Apple’s New Killer App: Its Smartphone Software Patent


The headlines sounded the first signs of alarm (or glee, depending on which camp you’re in): “Apple Granted the Mother of All Smartphone Software Patents.” For Apple (NASDAQ:AAPL) investors, the news about the patent it has been granted that covers nearly every key aspect of the smartphone user inteface is very good.

For those banking on Android and Windows phone manufacturers, not so much. And while Research In Motion’s (NASDAQ:RIMM) BlackBerry devices might also take yet another hit, RIM itself may just become slightly more valuable — for its patents.

The online reaction after Apple was awarded the patents on July 17 was swift as analysts and bloggers digested the news. On Phandroid, a website dedicated to Google’s (NASDAQ:GOOG) Android mobile operating system, Kevin Kraus wrote:

“The effects could be swift and lethal… The granting of such a broad patent could have the negative effect of stifling competition in the marketplace and limiting software developments.”

In a decade that has become defined by its legal battles almost as much as technological innovation, what exactly did Apple win, and what are the potential repercussions that are getting the tech press so excited?

In all, Apple was granted 25 patents as part of the application, many of which dated back to a 2007 filing. Two key points make this particular ruling so worrisome for other smartphone manufacturers:

  1. One of the patents in particular (8223134) covers “Portable electronic device, method and graphical user interface for displaying electronics lists and documents.”
  2. Elements of the patents granted were first filed by Apple back in 2007.

Point one means Apple now has a patent that covers a wide range of commonly used smartphone touchscreen user elements. Think of the tasks that people often use smartphones for — displaying a list of instant messages or e-mails, reviewing photos and documents, scrolling, displaying their calendar, viewing a Web browser and looking at maps. Apple’s patent could arguably cover it, especially when combined with a multi-touch user interface.

Point two means it’s going to be more difficult for competing companies to argue in court that Apple has succeeded in patenting something that’s been in common use for years. The company first filed for these patents back when the iPhone was initially released and before the interface elements began to show up in competing mobile operating systems.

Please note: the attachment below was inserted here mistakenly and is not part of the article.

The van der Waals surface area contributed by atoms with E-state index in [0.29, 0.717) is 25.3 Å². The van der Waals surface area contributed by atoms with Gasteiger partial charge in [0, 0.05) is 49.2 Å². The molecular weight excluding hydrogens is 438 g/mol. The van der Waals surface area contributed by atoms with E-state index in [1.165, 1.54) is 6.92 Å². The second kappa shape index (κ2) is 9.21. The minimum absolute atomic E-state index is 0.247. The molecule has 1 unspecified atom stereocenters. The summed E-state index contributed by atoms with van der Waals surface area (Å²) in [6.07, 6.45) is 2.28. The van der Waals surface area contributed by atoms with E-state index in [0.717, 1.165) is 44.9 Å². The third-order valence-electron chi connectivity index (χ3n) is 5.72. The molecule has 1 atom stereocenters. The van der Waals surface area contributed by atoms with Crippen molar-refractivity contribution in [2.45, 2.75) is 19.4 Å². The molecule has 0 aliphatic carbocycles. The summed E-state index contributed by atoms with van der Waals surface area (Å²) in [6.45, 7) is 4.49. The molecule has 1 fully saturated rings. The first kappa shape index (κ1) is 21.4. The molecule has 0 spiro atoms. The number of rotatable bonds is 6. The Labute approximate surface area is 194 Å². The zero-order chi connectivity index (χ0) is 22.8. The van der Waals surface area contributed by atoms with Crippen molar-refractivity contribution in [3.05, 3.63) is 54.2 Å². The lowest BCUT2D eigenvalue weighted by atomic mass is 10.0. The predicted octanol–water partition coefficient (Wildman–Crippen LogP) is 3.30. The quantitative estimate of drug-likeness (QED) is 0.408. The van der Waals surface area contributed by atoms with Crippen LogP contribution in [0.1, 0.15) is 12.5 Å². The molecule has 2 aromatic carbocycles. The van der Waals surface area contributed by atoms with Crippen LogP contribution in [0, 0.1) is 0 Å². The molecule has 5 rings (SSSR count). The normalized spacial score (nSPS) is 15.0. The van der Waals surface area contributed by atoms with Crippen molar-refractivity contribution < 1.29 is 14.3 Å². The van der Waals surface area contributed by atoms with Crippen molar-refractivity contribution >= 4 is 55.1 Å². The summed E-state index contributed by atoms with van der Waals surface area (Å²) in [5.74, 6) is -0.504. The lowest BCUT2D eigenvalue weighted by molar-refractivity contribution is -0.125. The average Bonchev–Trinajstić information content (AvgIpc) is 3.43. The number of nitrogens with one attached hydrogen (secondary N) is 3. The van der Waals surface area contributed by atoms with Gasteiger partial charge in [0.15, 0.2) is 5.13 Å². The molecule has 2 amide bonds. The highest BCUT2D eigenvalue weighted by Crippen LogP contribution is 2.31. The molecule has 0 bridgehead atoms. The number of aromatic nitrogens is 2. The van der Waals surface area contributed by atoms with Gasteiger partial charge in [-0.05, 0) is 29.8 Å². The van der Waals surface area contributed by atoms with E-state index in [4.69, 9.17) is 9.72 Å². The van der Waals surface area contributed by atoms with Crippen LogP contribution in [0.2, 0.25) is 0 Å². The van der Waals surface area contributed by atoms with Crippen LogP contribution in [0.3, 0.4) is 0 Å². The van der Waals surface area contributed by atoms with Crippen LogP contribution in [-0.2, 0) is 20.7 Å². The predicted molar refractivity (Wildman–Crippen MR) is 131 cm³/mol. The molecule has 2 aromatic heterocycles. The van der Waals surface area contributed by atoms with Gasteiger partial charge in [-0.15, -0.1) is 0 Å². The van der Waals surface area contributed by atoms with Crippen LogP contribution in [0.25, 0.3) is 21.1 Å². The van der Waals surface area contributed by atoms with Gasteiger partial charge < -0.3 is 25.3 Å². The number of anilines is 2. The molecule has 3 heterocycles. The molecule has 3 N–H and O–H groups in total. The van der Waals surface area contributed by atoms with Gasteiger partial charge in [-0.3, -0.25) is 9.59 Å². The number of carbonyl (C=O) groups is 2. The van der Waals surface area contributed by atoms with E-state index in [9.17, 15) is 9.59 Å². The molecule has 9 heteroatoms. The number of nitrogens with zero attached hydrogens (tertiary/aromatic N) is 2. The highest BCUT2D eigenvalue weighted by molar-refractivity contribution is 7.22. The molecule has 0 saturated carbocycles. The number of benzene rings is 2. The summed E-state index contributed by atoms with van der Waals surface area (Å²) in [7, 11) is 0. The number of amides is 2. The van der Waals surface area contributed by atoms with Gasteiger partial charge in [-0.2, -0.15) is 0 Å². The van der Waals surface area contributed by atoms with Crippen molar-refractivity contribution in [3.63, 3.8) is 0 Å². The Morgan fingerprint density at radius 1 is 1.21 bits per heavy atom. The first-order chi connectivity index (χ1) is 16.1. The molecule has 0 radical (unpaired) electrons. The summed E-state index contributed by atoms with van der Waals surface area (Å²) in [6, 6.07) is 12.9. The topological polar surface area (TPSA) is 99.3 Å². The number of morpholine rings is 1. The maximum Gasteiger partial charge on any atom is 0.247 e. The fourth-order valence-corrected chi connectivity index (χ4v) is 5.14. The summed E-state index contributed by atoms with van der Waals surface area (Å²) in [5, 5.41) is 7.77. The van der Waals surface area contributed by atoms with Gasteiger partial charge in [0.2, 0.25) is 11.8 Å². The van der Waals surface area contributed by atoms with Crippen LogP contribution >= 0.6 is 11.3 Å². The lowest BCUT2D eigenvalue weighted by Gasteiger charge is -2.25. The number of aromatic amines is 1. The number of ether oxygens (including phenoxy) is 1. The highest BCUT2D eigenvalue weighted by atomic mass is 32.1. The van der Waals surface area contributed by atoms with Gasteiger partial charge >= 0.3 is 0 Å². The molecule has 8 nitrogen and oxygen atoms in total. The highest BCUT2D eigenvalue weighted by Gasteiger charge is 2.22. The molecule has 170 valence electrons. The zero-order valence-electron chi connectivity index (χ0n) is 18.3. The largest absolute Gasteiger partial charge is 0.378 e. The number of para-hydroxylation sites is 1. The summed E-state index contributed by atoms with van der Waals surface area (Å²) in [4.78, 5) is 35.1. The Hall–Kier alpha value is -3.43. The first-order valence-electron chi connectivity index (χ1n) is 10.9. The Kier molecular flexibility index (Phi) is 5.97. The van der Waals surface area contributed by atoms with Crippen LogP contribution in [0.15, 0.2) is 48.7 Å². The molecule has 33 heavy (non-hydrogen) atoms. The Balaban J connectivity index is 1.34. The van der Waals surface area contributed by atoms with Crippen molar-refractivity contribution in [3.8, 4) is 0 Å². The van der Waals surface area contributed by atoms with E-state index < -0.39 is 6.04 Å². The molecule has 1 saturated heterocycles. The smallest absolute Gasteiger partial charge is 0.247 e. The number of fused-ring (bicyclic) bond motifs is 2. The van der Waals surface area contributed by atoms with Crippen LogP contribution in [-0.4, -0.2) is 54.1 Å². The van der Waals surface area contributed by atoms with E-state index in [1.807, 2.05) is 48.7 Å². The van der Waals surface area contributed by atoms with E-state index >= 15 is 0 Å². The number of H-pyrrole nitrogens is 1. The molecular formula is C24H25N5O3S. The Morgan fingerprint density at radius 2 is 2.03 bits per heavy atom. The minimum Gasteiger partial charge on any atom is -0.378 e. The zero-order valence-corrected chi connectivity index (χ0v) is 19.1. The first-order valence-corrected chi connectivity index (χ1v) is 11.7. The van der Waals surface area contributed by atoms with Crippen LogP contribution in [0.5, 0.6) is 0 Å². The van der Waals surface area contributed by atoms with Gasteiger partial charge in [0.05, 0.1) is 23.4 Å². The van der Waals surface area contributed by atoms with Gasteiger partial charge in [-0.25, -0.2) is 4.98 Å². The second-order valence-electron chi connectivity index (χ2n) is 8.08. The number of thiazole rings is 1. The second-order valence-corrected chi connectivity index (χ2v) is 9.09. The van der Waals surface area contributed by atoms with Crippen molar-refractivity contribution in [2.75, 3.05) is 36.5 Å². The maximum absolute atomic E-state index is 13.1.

As Patently Apple points out, at the time when Apple was filing for these patents, other smartphones relied on either physical buttons and scroll wheels to accomplish the tasks, or required the user to navigate through a series of menus and button combinations. One of the breakthroughs of Apple’s iOS was its use of an intuitive, multi-touch interface that incorporated gestures and a virtual keyboard — and Apple has always maintained that other smartphone competitors stole much of this from it.

Given the facts of the case, what do the patents mean for Apple and its competitors?

The answer for the immediate future is: nothing. However, the patents provide a significant weapon for Apple should it choose to use them in legal action against competitors. In the past, CEO Steve Jobs had threatened a scorched-Earth policy against rival Google, and while Apple’s current CEO Tim Cook has taken a more levelheaded approach to lawsuits, that hasn’t stopped Apple from continuing to press against rivals like Samsung in court.

Earlier this year, Wired quoted Tim Cook as saying:

“From our point of view it’s important that Apple not be the developer for the world. We can’t take all of our energy and all of our care and finish the painting, then have someone else put their name on it. We can’t have that.”

Assuming Apple “weaponizes” the patents and uses them against other mobile OS developers, two potential outcomes would greatly benefit Apple. Under the first, it manages to block the sale of competing devices until the offending elements are removed from the OS they use. In other words, forcing Android and possibly other mobile operating systems to dumb down.

The second is a licensing arrangement whereby Apple collects a fee from each vendor. Microsoft (NASDAQ:MSFT) has been successful with this strategy, collecting as much as $5 from each unit sold by a range of Android smartphone vendors. Either way, Apple gains and competitors from Amazon (NASDAQ:AMZN) to Samsung, Google and even Microsoft could see their smartphone and tablet business take a hit or become less profitable if they end up paying an Apple levy.

Of course, it’s always possible that an Apple move to escalate its legal actions could result in the patents being ruled “standards essential,” or features that are now essential for consumers and a competitive marketplace. In this case, Apple gains nothing, but this outcome seems unlikely.

Expect lawyers on all sides to be booking extra hours preparing for a potential intensification in what has already been a nasty and protracted legal battle over mobile patents. And with patents being the primary defensive weapons as well as offensive ones, legal teams will be looking to acquire patent portfolios more aggressively than ever.

Which may have the trickle down effect of boosting RIMM’s value, since the troubled smartphone pioneer holds 3,300 mobile patents, some of which might prove useful should the mother of all legal battles break out.

As of this writing, Brad Moon doesn’t own any securities mentioned here.

Brad Moon has been writing for since 2012. He also writes about stocks for Kiplinger and has been a senior contributor focusing on consumer technology for Forbes since 2015.

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